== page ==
Army troops, engaged in day and night cleaning, repairs and restoration commitments in Kosgama areas for explosion-affected civilians, in what could be considered a significant phase in the restoration of normalcy in public life, completed repairs to 51 houses by this morning and enabled the occupants to return home, the army media unit said.
The army said that the entire re-thatching of roofs, replacement of damaged tiles, asbestos or tin sheets, repairing or replacement of rafters or sloping beams, wooden roof structures, ceilings, doors, toilets and all other minor repairs, etc were effectively carried out in those 51 houses by Army engineer troops in the past 5 days after infantrymen cleared the entire compounds.
By last morning, more than 40-43 families arrived back at their houses to re-start their shattered lives after troops completed repairs to their homesteads and formally intimated to them through Grama Seva officials.
Similarly, evaluation work and estimate of damaged properties, being still carried out by various agencies and troops are to be hopefully completed as dusk falls on Saturday (11), according to the Disaster Management Centre, Divisional Secretariat and the troops, committed to this specific assignment in the area.
The army said that 30 field toilets have already been put up at the places where displaced people remained temporarily housed although the numbers in those places are now fast dwindling. By this morning (11), a total of only 232 members of 78 families remain still sheltered at Bollatawa Temple, Muruthagama Community Hall, Kaluaggala Temple and Boralugoda Temple where cooked meals are served by the Army thrice a day with close coordination of the Divisional Secretariat. Similarly, dry rations are continuously distributed among civilians who have already returned to their dwelling places, in addition to the supply of financial aids by state agencies.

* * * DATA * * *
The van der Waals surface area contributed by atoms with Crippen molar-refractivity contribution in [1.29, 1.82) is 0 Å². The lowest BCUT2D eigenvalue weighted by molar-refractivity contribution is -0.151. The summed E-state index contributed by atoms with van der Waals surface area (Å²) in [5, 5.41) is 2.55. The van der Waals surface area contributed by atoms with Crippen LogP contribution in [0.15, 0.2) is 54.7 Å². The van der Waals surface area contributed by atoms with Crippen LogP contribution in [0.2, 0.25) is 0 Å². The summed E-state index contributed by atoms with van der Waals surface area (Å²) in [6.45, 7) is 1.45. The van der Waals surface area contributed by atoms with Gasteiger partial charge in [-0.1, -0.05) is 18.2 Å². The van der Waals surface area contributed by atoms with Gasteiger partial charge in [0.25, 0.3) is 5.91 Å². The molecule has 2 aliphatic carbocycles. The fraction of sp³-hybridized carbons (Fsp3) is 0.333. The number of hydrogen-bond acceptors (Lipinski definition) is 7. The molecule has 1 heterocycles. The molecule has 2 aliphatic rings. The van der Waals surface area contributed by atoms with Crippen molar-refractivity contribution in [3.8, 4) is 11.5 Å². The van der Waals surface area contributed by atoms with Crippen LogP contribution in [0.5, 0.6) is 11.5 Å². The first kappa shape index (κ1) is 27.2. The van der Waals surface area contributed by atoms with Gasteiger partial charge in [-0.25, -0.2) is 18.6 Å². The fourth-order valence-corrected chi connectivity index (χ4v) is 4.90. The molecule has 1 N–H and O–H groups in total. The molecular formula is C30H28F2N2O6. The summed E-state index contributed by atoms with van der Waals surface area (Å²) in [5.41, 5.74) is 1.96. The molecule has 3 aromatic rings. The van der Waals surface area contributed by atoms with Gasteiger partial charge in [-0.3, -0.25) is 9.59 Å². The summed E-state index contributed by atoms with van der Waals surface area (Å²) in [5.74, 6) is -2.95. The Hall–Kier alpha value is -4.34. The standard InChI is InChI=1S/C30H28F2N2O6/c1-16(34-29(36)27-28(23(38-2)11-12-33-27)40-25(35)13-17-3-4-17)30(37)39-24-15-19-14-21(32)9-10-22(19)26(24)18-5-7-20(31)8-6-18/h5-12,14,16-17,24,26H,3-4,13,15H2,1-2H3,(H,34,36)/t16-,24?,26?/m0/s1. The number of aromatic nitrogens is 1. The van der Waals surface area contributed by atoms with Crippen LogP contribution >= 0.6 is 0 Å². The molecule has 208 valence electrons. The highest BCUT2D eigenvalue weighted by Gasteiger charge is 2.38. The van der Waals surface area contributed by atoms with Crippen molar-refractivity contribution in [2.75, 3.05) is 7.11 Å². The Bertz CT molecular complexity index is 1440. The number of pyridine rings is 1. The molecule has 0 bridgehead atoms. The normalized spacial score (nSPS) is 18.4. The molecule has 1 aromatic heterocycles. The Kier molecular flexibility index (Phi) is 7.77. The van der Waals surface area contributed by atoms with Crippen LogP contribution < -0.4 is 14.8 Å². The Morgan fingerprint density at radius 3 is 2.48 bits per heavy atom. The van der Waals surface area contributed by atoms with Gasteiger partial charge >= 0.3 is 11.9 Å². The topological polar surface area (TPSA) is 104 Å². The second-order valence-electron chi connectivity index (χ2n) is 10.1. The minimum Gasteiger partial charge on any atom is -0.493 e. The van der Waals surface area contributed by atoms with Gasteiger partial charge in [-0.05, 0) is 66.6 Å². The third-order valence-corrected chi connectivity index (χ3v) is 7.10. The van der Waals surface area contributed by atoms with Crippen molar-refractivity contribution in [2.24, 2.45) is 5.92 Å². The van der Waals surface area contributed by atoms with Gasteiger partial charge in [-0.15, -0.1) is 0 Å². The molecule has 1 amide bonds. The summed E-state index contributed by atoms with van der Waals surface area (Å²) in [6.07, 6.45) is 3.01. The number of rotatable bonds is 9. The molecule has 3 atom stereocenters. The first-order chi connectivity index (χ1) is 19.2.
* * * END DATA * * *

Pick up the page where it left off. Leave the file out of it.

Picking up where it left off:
As of this morning, 549 drinking water wells have been fully cleared of toxic elements by Navy personnel and Water Board experts, and declared suitable for drinking by authorities. However, water is still being distributed through bowsers among affected occupants in some specific areas. A total of 55 plastic water tanks, supplied by the Water Board which have been placed in most needed locations, are regularly filled by Army water bowsers and Water Board vehicles.
In place of completely gutted houses, a total of 240 camp tents have been already set up for the affected until construction of their houses anew in the same locations or elsewhere are carried out as convenient to them.
Meanwhile, special mobile medical units, operational in affected areas continue to monitor health conditions of the victims, housed in relief centres and elsewhere. Army and state medical personnel are manning those units. (Colombo Gazette)